Generally speaking, IUI is the most common method used because the success rate is slightly higher than intra-vaginal or intra-cervical insemination. IVF with donor sperm is only chosen if there are fertility challenges with the woman carrying the baby.

You may have a natural cycle or a cycle with fertility drugs. A natural cycle just means that you won’t be taking any fertility drugs to stimulate or boost ovulation. You only need fertility drugs with insemination if there are ovulation concerns in the woman who will carry the pregnancy.

Can You Do a Donor Insemination At-Home?

Doing sperm insemination at home may feel more comfortable and convenient, but there are risks you need to consider. Going to a fertility clinic or doctor’s office is, from a legal and medical standpoint, usually the preferred option.

There are several reasons someone might want to do at-home insemination:

  • Intimacy. Insemination in a fertility clinic is not romantic and the process can be intimidating.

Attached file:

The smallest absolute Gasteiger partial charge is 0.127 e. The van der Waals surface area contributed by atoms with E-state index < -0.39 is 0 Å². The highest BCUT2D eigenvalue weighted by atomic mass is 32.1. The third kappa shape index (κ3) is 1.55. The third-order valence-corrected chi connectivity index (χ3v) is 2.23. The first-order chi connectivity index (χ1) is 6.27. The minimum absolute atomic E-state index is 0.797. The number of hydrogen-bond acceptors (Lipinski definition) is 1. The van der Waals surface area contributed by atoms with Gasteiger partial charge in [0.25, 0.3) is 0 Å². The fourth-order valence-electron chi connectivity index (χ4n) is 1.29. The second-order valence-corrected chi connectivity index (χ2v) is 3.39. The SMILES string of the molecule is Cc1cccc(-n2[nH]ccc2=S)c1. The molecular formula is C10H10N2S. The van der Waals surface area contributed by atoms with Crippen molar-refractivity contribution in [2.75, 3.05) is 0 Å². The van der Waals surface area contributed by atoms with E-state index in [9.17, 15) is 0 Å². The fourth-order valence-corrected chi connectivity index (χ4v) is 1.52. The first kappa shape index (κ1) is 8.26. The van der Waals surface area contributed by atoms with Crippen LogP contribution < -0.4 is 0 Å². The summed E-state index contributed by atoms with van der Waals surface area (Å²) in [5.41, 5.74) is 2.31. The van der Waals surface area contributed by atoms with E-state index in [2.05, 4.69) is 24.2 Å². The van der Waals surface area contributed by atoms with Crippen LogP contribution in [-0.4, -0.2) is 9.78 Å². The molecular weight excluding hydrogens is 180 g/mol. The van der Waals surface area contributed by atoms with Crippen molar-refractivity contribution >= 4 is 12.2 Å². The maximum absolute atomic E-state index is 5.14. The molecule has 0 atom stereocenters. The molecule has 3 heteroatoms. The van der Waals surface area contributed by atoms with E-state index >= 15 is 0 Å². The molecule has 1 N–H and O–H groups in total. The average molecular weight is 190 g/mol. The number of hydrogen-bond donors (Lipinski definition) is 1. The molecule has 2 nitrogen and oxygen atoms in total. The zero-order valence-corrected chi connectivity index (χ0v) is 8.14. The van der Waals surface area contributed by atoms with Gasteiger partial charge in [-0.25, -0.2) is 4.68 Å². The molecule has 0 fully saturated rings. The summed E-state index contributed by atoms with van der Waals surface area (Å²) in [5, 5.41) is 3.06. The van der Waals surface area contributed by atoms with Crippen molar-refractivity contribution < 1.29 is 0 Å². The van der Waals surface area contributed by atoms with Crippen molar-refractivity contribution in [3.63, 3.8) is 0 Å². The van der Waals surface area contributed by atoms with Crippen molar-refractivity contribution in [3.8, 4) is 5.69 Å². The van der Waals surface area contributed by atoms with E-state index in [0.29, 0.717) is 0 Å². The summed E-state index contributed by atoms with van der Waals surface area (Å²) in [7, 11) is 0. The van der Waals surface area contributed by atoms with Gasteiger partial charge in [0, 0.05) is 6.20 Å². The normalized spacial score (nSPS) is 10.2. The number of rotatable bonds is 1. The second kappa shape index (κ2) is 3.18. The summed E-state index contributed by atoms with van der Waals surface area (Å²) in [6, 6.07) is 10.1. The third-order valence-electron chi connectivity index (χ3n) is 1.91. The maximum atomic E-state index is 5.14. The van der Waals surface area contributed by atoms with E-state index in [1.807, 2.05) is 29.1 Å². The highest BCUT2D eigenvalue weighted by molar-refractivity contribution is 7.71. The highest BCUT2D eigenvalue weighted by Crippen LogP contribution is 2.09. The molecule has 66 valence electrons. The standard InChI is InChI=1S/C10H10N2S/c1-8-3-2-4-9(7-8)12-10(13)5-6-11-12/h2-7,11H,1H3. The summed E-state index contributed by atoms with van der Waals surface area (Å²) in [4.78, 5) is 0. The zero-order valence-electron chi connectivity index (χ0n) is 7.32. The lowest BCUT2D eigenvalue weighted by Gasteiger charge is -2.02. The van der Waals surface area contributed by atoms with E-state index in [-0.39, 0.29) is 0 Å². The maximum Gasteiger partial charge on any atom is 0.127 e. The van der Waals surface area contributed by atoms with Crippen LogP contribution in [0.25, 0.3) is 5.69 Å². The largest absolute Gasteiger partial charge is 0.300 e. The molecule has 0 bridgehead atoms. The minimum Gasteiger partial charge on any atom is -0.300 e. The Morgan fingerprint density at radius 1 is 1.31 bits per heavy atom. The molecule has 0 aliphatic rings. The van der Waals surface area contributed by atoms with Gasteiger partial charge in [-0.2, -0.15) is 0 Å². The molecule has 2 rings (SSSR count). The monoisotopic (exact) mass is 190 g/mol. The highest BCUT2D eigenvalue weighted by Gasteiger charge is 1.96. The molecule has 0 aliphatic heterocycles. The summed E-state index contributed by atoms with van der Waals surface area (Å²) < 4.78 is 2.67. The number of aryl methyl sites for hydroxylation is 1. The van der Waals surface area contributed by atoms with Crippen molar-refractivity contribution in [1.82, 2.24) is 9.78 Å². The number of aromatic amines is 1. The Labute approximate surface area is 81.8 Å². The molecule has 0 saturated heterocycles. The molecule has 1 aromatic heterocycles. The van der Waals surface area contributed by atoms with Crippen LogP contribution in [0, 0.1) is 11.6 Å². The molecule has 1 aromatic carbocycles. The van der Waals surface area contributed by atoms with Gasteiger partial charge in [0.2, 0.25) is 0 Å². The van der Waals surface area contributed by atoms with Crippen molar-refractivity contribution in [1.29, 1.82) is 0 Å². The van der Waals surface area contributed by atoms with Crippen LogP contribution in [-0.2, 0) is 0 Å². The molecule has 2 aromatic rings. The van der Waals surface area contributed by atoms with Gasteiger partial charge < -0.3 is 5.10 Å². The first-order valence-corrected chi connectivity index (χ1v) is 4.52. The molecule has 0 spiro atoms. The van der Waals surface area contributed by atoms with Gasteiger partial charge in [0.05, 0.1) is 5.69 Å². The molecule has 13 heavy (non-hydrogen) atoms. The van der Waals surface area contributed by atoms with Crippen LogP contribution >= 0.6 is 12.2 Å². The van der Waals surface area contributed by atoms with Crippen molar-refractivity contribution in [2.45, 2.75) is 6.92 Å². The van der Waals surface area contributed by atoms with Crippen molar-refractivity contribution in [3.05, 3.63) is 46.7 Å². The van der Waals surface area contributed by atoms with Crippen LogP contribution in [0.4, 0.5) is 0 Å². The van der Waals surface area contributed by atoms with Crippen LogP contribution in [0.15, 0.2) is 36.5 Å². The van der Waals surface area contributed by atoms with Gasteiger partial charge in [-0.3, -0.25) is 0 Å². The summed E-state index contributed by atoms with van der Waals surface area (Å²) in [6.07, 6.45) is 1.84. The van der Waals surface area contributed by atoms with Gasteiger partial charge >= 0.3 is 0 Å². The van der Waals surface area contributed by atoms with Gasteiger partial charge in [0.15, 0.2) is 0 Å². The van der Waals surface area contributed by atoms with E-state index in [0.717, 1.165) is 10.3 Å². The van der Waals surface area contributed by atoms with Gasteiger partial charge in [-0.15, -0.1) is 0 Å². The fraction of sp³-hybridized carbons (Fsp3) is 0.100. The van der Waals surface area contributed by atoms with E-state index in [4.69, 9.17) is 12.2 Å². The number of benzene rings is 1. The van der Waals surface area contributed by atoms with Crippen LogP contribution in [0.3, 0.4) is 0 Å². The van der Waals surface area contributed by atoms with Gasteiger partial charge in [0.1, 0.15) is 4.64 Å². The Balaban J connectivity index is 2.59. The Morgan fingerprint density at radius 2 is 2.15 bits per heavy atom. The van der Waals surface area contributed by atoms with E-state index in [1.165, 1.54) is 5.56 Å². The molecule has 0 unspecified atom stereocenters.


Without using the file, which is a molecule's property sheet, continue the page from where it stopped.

• Cost. At-home insemination will generally cost less than going to a medical office.
  • Discrimination. Single women and lesbian couples living in rural areas may have difficulty finding a clinic willing to work with them.

Some donor banks will send donor sperm to your home, along with instructions on how to inseminate yourself. Inseminations at home are always vaginal.

Never attempt intrauterine insemination (IUI) yourself. Always talk to a medical professional on how to do this process safely.

If you’re planning on using a known donor (someone you know personally), you absolutely should not try at-home insemination.

The law in many locations states that donor insemination done outside of a medical facility with a known person is not legally considered donor insemination.

The sperm donor would be considered the child’s legal father, and he would have the legal rights and obligations of any biological father, regardless of any contracts signed saying otherwise.

Success Rates for Donor Insemination

Your odds of success depends on several factors, including:

  • Type of insemination procedure (IUI is more successful than ICI or vaginal insemination)